Nevertheless, this argument also happened to be unsuccessful in convincing others of the correctness of their perspectives. Over time, it became clear that the continuation of war events in Europe implies more rapid progress than originally expected, and many individuals started to change their minds in this respect by the late 1940s (Pleasants 18). Subsequently, the failure of the bill ” To Promote the Defense of the United States” in eliminating the emerged threat alongside the uselessness of other peaceful methods led to drastic shifts in the public mood (Pleasants 18). As a result, the positions of minorities or, more specifically, the government officials supporting the need for interventions became dominant, and the representatives of peace-making entities could not stand the pressure.
Adverse Outcomes For People’s Wellbeing: Lessons From The Past
The final claim of members of organizations promoting various methods to avoid participation in World War II was the general unwillingness of citizens to engage in the events. It was based on their previous losses and suffering during the Great Depression and World War I, and this experience did not contribute to considering another opportunity for changing the state of affairs (Pleasants 2). The period of seeming improvements in people’s lives following the above occasions only strengthened their opinions concerning the lack of necessity to involve in other conflicts (Pleasants 3). For them, there was no such notion as “a good war” since any similar issues reminded them of the past full of tragic circumstances and the continuous need to survive and save their families.
However, despite the prevalence of this stance among American citizens, it can hardly be concluded that everyone was content with the situation. At the time, the rights of various population groups were still violated, and the promised prosperity was still unattainable for minorities and the poor (Pleasants 5). Thus, for example, racial segregation in the army was present, and African Americans were in a much less favorable position than their white counterparts (Pleasants 10). It means that the notion of “a relatively stable culture” promoted by the members of the America First Committee did not apply to all citizens of the United States (Chase). In practice, most of them continued to suffer from terrible living conditions, and this circumstance did not contribute to their desire to support the war regardless of its objectives.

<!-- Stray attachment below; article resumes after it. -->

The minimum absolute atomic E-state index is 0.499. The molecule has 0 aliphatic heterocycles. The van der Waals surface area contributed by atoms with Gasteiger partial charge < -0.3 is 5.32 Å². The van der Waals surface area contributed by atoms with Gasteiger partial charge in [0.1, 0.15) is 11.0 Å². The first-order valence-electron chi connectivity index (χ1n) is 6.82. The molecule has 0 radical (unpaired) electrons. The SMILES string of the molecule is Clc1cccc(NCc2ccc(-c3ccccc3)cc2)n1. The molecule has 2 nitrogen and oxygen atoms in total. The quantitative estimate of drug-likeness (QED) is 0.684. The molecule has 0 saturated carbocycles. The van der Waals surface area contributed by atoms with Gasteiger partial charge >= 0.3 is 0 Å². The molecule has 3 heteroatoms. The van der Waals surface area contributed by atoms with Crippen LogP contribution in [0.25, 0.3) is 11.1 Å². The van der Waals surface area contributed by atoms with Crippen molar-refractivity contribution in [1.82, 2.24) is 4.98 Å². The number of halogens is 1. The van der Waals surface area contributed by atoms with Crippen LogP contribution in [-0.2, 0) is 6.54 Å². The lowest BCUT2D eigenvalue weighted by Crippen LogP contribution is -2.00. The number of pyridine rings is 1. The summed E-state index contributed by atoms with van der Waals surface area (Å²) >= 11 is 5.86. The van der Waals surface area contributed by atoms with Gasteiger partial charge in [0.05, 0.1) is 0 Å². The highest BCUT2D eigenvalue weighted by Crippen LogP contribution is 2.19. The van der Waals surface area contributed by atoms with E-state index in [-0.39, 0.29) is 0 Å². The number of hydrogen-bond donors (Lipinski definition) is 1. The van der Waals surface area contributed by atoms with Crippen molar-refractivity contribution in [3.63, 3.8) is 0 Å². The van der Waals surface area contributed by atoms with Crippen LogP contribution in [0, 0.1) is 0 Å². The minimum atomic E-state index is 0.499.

To summarize, the arguments of the supporters of the anti-war movement and their corresponding organizations were well-justified but completely unsuccessful when they clashed with reality. First, the idea to distinguish the needs of the United States and European countries failed due to their interrelations in the economic sense and, consequently, the possible harm to people’s households stemming from complicated trade. Second, the statement of incapability of the former to help England contradicted the perceived possibility to strengthen the American army. Third, the imaginary safety of citizens was replaced with the understanding of an actual threat at the beginning of the German attacks. Fourth, the threat to democracy was a significant factor, which lost its importance when Americans started to support the previous minorities. Fifth, the negative experience of World War I veterans and their desire for prosperity could not eliminate the fact that some population groups were not included in this notion. Thus, it can be concluded that the reasonability of the stance of people supporting peaceful resolution of conflicts was confronted by the need to act.
Cole, Wayne S. “The America First Committee.” Journal of the Illinois State Historical Society (1908-1984), vol. 44, no. 4, 1951, pp. 305-322.
Chase, Stuart. “Four Assumptions About The War.” Hathi Trust, Web.
Lindbergh, Charles. “New York City Speech – America First Committee.” Charles Lindbergh, Web.
Pleasants, Julian M. Home Front: North Carolina During World War II. University Press of Florida, 2017.
Russett, Bruce M. No Clear and Present Danger: A Skeptical View of the United States Entry into World War II. Routledge, 2018.